What percentage of pulpit time should be occupied by one primary preaching elder? What if several elders are gifted preachers? Is the concept of "senior pastor" biblical? If so, where do we find it? I agree that there are leaders singled out among the elders, but is this one leader? What do you think of Alexander Strauch's (Biblical Eldership) position on this?Let's take the questions in turn over the next two posts.
1. What percentage of pulpit time should be occupied by one primary preaching elder?
The short answer is "it depends" on another of other questions. For example, how agreed are the elders on basic ministry and preaching philosophy? Does the sharing of the pulpit further splinter the eldership and/or the church? Is any one or more of the elders laid aside by the congregation primarily for the teaching ministry as full-time elders? Does the church have a vision for training up other preachers and pastors? How much respite does the main preaching elder need through the course of a year? Does the church support and encourage the main preaching elder in ministry commitments outside the local congregation (i.e., writing, speaking)?
All of these and more would be factors in determining how much the primary preaching elder might be in the pulpit. And, of course, the percentage could fluctuate from season to season. In principle, I would think it prudent that the main preaching elder be in the pulpit enough to: (a) establish the tone and direction of the teaching ministy; (b) shape the congregation theologically; (c) give clear direction to the church practically; and (d) meet his own sense of calling and responsibility for shepherding in the word.
Conversely, it seems prudent that the main preaching elder be out of the pulpit enough to: (a) rest and be refreshed spiritually and physically; (b) train and encourage other men for pulpit ministry; and, (c) allow other gifted elders opportunity to use their gifts and edify the saints.
The deeper and wider the teaching ministry in a church can be, while maintaining clear and consistent character and direction, the stronger the church will be. How that affects the percentage of time the primary preaching elder is in the pulpit will vary.
2. What if several elders are gifted preachers?
This is addressed in the comments above. Such elders should have opportunity to use their gifts and will strengthen the ministry when they do so.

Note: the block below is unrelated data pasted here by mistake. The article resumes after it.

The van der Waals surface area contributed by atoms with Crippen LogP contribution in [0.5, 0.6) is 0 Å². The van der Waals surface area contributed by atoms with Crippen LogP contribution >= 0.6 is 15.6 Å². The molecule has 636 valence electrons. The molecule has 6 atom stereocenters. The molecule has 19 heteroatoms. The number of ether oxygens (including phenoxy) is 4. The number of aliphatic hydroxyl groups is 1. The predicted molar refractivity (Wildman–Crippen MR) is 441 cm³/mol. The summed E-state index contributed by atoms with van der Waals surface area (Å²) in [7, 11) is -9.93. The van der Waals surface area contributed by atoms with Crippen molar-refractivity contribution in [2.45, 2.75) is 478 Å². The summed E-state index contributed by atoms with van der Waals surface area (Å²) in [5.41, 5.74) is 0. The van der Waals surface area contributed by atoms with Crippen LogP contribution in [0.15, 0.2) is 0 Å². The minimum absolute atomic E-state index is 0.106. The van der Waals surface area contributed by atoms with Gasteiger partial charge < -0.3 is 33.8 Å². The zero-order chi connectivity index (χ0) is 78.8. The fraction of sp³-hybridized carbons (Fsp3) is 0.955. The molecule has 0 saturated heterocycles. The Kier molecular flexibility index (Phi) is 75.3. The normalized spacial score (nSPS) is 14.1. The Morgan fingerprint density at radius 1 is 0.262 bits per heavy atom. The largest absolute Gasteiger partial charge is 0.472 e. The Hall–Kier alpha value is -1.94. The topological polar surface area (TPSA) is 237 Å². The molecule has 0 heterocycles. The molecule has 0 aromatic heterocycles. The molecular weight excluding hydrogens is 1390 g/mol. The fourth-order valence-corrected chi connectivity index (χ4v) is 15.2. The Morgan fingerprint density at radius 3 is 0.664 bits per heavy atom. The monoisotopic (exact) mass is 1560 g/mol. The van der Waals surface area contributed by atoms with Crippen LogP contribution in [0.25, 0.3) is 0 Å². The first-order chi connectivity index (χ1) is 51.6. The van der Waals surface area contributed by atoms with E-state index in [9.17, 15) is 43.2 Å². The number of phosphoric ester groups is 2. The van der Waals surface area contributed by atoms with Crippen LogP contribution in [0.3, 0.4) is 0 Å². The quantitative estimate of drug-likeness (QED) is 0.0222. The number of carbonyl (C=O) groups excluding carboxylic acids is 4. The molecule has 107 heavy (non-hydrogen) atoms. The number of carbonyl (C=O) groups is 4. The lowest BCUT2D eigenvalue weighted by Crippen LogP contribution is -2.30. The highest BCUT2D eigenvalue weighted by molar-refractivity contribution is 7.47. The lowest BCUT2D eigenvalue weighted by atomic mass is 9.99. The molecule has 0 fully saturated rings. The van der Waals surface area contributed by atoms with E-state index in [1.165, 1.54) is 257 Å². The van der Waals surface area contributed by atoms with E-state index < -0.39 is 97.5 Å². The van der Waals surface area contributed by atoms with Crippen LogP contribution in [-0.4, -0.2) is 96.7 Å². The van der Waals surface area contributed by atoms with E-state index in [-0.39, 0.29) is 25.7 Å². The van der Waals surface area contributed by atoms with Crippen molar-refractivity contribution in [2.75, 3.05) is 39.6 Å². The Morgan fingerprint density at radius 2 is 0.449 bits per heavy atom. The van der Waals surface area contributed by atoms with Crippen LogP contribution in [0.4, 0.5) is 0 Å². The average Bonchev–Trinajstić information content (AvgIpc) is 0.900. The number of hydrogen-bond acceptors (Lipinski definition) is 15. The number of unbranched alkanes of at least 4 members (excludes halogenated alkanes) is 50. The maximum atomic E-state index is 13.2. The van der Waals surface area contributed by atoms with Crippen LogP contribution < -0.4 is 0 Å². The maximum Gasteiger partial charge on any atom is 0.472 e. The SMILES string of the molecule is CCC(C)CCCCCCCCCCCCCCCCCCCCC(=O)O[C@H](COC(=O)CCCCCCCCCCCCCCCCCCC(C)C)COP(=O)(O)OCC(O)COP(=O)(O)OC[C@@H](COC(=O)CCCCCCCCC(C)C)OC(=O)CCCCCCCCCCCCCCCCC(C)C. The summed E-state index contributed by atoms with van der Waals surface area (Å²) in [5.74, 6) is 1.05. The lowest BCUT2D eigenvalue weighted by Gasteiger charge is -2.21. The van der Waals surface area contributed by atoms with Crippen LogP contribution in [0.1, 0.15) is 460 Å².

But the question begs another question: Whose responsibility is it to manage the pulpit? An eldership needs to be clear about that responsibility. Some churches simply leave that to the primary preaching elder as part of his responsibility. Some churches "team teach" and so there is a level of group decision-making there. But even there, the 'senior pastor' generally leads or manages that process in some clear way. Whether managed by an individual or a team, the thing to watch out for is the development of an "entitlement" to preach or control the preaching ministry that undermines clear direction and sense of responsibility in the pulpit ministry.
Personally, it seems prudent that the management of the pulpit ministry be the responsibility of the primary preaching elder. There should always be input from other elders about the spiritual and teaching needs in the congregation, but practically someone needs to manage the direction of the teaching ministry. Also, if there is any significant level of planning for the pulpit ministry, you quickly find that you're managing 1,000 day-to-day details in order to complete the preaching schedule (who is available, what other observances are happening on a given Lord's Day, what is the main preacher's schedule, special days that "warrant" a certain speaker, outside speakers, and so on). If an entire eldership gets engrossed in those kinds of details it will grind to a halt for a period and probably significantly neglect other spiritual responsibilities. That's why there needs to be a practical distinction between the work of staff and the spiritual work of the eldership as a whole.